Vanilla, a plant that is locally classified as a Kesor Kol – a type of orchid – produce arguably the second most expensive spice in the world, behind saffron. In high demand for use in food and cosmetics, the two largest producers of the plant are Madagascar and Indonesia.
In the future, the Ministry of Environment is hoping to change that.
The Cambodian climate is suitable for growing this labour-intensive crop, and although new to the Kingdom, the ministry established a vanilla plantation in the Kesor Kol Sok An Phnom Kulen Research and Conservation Centre, in Siem Reap province. The plantation was laid down two years ago, meaning the first harvest is just one year away.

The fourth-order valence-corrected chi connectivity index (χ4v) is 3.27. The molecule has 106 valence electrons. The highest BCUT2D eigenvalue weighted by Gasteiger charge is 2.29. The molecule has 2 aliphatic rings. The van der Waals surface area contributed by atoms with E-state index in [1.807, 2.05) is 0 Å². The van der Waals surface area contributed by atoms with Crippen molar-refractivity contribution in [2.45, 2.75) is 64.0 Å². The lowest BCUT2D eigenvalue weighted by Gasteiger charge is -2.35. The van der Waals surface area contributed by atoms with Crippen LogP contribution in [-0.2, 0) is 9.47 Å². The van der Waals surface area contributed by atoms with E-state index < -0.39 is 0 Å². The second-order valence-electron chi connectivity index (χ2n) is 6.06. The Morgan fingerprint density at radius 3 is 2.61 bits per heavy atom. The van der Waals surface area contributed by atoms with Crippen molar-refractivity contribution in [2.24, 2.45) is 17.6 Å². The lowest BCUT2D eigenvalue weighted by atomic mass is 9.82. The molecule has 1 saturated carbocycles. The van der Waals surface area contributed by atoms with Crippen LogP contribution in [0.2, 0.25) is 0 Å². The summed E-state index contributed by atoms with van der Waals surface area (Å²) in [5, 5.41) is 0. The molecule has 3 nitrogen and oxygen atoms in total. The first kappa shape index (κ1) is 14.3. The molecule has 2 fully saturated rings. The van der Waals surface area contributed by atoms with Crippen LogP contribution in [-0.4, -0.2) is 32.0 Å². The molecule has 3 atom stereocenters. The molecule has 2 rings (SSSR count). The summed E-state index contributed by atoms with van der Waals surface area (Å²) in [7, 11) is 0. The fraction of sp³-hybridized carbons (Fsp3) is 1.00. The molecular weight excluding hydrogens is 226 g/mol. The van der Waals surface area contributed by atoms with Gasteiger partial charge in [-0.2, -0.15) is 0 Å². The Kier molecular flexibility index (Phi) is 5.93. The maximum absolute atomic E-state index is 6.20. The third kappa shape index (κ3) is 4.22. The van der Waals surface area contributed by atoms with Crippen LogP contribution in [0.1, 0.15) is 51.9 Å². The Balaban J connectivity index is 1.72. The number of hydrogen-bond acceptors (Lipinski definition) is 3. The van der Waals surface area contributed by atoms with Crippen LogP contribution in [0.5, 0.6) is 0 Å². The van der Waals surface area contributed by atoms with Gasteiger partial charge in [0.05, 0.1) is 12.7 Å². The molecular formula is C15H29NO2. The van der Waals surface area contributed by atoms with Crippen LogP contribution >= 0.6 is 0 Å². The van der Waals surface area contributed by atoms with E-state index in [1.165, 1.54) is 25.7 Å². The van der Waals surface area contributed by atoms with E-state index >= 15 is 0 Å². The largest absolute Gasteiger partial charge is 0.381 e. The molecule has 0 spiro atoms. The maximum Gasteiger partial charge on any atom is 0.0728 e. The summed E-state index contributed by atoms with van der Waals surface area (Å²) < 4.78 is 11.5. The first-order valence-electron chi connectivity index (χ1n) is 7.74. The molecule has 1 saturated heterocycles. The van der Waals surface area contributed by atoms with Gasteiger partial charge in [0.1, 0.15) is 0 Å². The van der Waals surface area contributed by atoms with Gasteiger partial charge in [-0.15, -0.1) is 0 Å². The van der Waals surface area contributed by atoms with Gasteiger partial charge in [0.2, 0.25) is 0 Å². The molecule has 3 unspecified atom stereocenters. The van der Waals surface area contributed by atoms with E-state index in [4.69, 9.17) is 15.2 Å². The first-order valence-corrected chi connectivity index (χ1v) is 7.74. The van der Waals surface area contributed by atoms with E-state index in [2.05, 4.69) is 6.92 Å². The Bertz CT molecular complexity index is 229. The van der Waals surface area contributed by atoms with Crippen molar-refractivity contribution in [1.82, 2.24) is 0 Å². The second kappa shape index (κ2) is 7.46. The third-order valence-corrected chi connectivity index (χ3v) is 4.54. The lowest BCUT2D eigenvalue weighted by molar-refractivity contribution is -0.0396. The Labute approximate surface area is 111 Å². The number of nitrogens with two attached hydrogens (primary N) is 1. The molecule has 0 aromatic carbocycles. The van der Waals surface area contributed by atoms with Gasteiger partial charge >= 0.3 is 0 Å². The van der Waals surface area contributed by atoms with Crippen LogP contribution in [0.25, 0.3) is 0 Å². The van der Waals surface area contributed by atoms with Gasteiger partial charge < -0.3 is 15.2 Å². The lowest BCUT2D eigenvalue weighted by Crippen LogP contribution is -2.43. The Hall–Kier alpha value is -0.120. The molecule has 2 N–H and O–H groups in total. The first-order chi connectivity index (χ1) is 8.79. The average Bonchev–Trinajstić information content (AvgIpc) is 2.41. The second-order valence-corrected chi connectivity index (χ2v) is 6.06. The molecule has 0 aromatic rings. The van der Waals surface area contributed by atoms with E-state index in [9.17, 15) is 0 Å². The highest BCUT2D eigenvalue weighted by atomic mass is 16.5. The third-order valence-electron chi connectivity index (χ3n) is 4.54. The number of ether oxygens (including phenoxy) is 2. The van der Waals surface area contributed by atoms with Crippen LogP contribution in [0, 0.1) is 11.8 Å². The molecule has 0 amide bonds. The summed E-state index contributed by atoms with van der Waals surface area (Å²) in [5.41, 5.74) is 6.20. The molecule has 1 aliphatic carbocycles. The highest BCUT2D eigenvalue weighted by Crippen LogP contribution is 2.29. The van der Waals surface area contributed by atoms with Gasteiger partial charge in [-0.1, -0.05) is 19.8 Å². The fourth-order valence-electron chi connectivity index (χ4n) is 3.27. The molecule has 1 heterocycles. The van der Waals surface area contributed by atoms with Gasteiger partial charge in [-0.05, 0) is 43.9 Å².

Chanthy Someta, director of the Biosafety Office of the ministry’s Department of Biodiversity, said that the cultivation of this vanilla now is a big test. If successful, vanilla could become an important crop for Cambodians.
“For the past two years, our vanilla plants have been growing well. Visiting experts have told us they are healthy, and can be harvested next year,” he added.
The 10mx45m garden is thriving under the close supervision of park rangers, and is expected to earn around $5,000 a year. According to Someta, vanilla plants will provide a healthy yield for 12 to 14 years, after the initial two or three year wait from planting.
“We expect to sell vanilla fruit for $500 to $700 per kilogramme, depending on the species,” said Someta.
If successful, the centre may expand its plantation. The ministry is also considering distributing seeds to communities in protected areas, in order to create work for them.